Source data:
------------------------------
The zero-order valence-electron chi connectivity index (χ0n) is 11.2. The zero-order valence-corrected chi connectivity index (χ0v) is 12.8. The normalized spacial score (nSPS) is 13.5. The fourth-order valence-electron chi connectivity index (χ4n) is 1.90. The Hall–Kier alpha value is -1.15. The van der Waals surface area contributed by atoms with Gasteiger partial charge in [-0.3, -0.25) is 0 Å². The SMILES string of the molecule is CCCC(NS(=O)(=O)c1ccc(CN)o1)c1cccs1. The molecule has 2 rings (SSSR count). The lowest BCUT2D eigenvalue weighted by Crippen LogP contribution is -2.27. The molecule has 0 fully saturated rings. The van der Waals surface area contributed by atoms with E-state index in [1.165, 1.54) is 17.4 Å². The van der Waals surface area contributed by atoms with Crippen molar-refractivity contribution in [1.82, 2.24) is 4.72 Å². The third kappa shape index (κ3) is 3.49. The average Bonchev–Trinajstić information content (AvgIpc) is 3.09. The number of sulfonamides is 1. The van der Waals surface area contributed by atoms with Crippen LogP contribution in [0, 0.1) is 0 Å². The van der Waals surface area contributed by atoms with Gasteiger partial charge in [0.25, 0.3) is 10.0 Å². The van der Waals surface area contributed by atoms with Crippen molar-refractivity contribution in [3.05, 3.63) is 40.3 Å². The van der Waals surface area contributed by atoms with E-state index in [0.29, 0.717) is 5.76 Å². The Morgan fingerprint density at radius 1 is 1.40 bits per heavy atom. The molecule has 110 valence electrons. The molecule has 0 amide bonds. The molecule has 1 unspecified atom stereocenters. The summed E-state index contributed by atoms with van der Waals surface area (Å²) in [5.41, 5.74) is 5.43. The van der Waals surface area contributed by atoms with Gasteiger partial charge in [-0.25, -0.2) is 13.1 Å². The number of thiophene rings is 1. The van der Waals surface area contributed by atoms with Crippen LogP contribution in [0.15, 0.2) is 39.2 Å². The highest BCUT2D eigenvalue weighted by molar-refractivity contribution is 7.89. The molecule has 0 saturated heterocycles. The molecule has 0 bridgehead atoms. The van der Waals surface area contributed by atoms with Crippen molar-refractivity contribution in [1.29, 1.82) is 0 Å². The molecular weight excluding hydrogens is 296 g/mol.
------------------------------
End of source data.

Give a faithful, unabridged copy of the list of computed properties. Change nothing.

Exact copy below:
The zero-order valence-electron chi connectivity index (χ0n) is 11.2. The zero-order valence-corrected chi connectivity index (χ0v) is 12.8. The normalized spacial score (nSPS) is 13.5. The fourth-order valence-electron chi connectivity index (χ4n) is 1.90. The Hall–Kier alpha value is -1.15. The van der Waals surface area contributed by atoms with Gasteiger partial charge in [-0.3, -0.25) is 0 Å². The SMILES string of the molecule is CCCC(NS(=O)(=O)c1ccc(CN)o1)c1cccs1. The molecule has 2 rings (SSSR count). The lowest BCUT2D eigenvalue weighted by Crippen LogP contribution is -2.27. The molecule has 0 fully saturated rings. The van der Waals surface area contributed by atoms with E-state index in [1.165, 1.54) is 17.4 Å². The van der Waals surface area contributed by atoms with Crippen molar-refractivity contribution in [1.82, 2.24) is 4.72 Å². The third kappa shape index (κ3) is 3.49. The average Bonchev–Trinajstić information content (AvgIpc) is 3.09. The number of sulfonamides is 1. The van der Waals surface area contributed by atoms with Crippen LogP contribution in [0, 0.1) is 0 Å². The van der Waals surface area contributed by atoms with Gasteiger partial charge in [0.25, 0.3) is 10.0 Å². The van der Waals surface area contributed by atoms with Crippen molar-refractivity contribution in [3.05, 3.63) is 40.3 Å². The van der Waals surface area contributed by atoms with E-state index in [0.29, 0.717) is 5.76 Å². The Morgan fingerprint density at radius 1 is 1.40 bits per heavy atom. The molecule has 110 valence electrons. The molecule has 0 amide bonds. The molecule has 1 unspecified atom stereocenters. The summed E-state index contributed by atoms with van der Waals surface area (Å²) in [5.41, 5.74) is 5.43. The van der Waals surface area contributed by atoms with Gasteiger partial charge in [-0.25, -0.2) is 13.1 Å². The number of thiophene rings is 1. The van der Waals surface area contributed by atoms with Crippen LogP contribution in [0.15, 0.2) is 39.2 Å². The highest BCUT2D eigenvalue weighted by molar-refractivity contribution is 7.89. The molecule has 0 saturated heterocycles. The molecule has 0 bridgehead atoms. The van der Waals surface area contributed by atoms with Crippen molar-refractivity contribution in [1.29, 1.82) is 0 Å². The molecular weight excluding hydrogens is 296 g/mol.